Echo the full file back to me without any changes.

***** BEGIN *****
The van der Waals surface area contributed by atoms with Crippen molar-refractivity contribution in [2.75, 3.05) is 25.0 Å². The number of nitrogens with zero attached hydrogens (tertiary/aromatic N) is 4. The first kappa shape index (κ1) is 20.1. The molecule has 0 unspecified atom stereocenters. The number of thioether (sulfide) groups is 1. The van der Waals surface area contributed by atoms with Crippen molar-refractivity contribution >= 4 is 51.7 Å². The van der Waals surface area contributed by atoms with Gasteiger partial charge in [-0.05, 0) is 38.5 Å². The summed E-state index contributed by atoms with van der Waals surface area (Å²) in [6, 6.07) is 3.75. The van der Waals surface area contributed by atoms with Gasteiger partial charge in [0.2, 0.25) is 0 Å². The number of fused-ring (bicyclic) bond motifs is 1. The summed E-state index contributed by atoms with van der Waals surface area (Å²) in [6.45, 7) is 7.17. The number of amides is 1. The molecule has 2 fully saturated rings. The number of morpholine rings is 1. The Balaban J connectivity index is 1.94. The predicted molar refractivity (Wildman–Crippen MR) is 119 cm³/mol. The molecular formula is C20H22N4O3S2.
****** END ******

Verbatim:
The van der Waals surface area contributed by atoms with Crippen molar-refractivity contribution in [2.75, 3.05) is 25.0 Å². The number of nitrogens with zero attached hydrogens (tertiary/aromatic N) is 4. The first kappa shape index (κ1) is 20.1. The molecule has 0 unspecified atom stereocenters. The number of thioether (sulfide) groups is 1. The van der Waals surface area contributed by atoms with Crippen molar-refractivity contribution >= 4 is 51.7 Å². The van der Waals surface area contributed by atoms with Gasteiger partial charge in [-0.05, 0) is 38.5 Å². The summed E-state index contributed by atoms with van der Waals surface area (Å²) in [6, 6.07) is 3.75. The van der Waals surface area contributed by atoms with Gasteiger partial charge in [0.2, 0.25) is 0 Å². The number of fused-ring (bicyclic) bond motifs is 1. The summed E-state index contributed by atoms with van der Waals surface area (Å²) in [6.45, 7) is 7.17. The number of amides is 1. The molecule has 2 fully saturated rings. The number of morpholine rings is 1. The Balaban J connectivity index is 1.94. The predicted molar refractivity (Wildman–Crippen MR) is 119 cm³/mol. The molecular formula is C20H22N4O3S2.